These two questions recently landed in the email inbox of Jeff Baird: What's the difference between 1099 and W2 employees, and can I employ a medical director? Here's what Baird, chairman of the Health Care Group at Amarillo, Texas-based Brown & Fortunato, had to say.
It's all about control
The crux of the difference between 1099 independent contractors and W2 full-time and part-time employees, Baird says, is whether the HME provider has supervision and control over the employee.
"If a rep will be a W2 employee, the provider must exercise supervision and control over the employee," he said. "The provider must train the employee. The provider must reimburse the employee for the expenses he incurs during his employment. Even if the provider has the rep sign an employment agreement, withholds taxes and issues a W2, if the supervision and control aspect and expense reimbursement aspect are not met, then the Department of Justice will construe the rep to be a 1099."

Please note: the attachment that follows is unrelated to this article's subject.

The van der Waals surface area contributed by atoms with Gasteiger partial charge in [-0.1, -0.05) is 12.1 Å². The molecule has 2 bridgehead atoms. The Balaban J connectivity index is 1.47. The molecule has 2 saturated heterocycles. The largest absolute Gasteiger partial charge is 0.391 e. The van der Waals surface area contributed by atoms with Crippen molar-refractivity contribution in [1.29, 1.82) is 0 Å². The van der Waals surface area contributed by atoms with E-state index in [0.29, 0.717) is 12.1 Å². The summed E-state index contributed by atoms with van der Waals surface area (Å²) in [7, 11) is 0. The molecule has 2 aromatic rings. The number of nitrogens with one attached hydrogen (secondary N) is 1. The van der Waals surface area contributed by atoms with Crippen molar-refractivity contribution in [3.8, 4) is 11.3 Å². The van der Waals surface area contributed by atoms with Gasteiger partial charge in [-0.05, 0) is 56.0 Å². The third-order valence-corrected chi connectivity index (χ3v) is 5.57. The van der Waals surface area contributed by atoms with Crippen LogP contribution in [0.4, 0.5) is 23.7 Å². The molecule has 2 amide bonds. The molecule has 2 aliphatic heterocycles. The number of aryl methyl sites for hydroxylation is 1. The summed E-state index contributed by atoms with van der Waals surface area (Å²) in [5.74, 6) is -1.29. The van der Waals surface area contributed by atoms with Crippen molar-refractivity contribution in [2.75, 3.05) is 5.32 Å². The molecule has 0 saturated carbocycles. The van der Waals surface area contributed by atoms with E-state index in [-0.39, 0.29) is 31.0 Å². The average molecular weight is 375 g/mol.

Here's another thing to keep in mind: If a 1099 sales rep generates Medicare/Medicaid business, the provider may not pay him on a commission basis. He can, however, do that with a W2 sales rep.
Don't make up services
Speaking of 1099 and W2 employees, if you're thinking of entering into a medical director agreement with a physician (yes it's allowed, even for referring physicians!), you'll want to make sure he's the former, not the latter, Baird says. You'll also want to make sure that the medical director has a term of one year, that he provides "real, substantive services" not "made up" services, and that he has a fixed annual compensation that's based on fair market value.
"For example, assume that the physician's time is worth $300 per hour," he said. "Assume that the physician will give you three hours of his time each month. The fixed annual compensation will be $10,800 or $900 per month."
Of course, the agreement must also comply with the federal Stark physician self-referral statute and the Medicare anti-kickback statute.